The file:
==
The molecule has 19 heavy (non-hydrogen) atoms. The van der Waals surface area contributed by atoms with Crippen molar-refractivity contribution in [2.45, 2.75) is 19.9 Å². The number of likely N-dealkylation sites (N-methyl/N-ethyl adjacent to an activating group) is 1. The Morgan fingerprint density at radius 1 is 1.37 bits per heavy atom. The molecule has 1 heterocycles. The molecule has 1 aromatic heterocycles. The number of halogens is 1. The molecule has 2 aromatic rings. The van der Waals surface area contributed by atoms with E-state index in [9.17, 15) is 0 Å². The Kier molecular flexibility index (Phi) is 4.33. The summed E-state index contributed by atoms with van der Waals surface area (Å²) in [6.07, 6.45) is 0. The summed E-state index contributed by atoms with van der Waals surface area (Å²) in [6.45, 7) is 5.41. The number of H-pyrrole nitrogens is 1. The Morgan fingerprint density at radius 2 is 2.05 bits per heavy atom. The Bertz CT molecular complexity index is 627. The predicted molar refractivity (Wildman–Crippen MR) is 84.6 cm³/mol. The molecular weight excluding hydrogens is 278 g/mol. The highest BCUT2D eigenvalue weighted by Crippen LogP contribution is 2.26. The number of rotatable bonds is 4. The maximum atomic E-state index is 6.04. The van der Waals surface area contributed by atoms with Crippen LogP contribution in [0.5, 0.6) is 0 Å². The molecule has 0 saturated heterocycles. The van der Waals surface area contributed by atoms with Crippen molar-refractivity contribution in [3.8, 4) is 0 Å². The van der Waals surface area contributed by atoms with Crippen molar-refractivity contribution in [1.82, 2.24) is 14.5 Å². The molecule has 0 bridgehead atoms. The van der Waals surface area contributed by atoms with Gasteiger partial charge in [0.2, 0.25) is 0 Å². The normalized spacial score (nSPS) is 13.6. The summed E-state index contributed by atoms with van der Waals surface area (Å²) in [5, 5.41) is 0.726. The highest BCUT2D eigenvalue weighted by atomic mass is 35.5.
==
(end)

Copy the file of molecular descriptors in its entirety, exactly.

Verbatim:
The molecule has 19 heavy (non-hydrogen) atoms. The van der Waals surface area contributed by atoms with Crippen molar-refractivity contribution in [2.45, 2.75) is 19.9 Å². The number of likely N-dealkylation sites (N-methyl/N-ethyl adjacent to an activating group) is 1. The Morgan fingerprint density at radius 1 is 1.37 bits per heavy atom. The molecule has 1 heterocycles. The molecule has 1 aromatic heterocycles. The number of halogens is 1. The molecule has 2 aromatic rings. The van der Waals surface area contributed by atoms with E-state index in [9.17, 15) is 0 Å². The Kier molecular flexibility index (Phi) is 4.33. The summed E-state index contributed by atoms with van der Waals surface area (Å²) in [6.07, 6.45) is 0. The summed E-state index contributed by atoms with van der Waals surface area (Å²) in [6.45, 7) is 5.41. The number of H-pyrrole nitrogens is 1. The Morgan fingerprint density at radius 2 is 2.05 bits per heavy atom. The Bertz CT molecular complexity index is 627. The predicted molar refractivity (Wildman–Crippen MR) is 84.6 cm³/mol. The molecular weight excluding hydrogens is 278 g/mol. The highest BCUT2D eigenvalue weighted by Crippen LogP contribution is 2.26. The number of rotatable bonds is 4. The maximum atomic E-state index is 6.04. The van der Waals surface area contributed by atoms with Crippen LogP contribution in [0.5, 0.6) is 0 Å². The molecule has 0 saturated heterocycles. The van der Waals surface area contributed by atoms with Crippen molar-refractivity contribution in [3.8, 4) is 0 Å². The van der Waals surface area contributed by atoms with Crippen molar-refractivity contribution in [1.82, 2.24) is 14.5 Å². The molecule has 0 bridgehead atoms. The van der Waals surface area contributed by atoms with Gasteiger partial charge in [0.2, 0.25) is 0 Å². The normalized spacial score (nSPS) is 13.6. The summed E-state index contributed by atoms with van der Waals surface area (Å²) in [5, 5.41) is 0.726. The highest BCUT2D eigenvalue weighted by atomic mass is 35.5.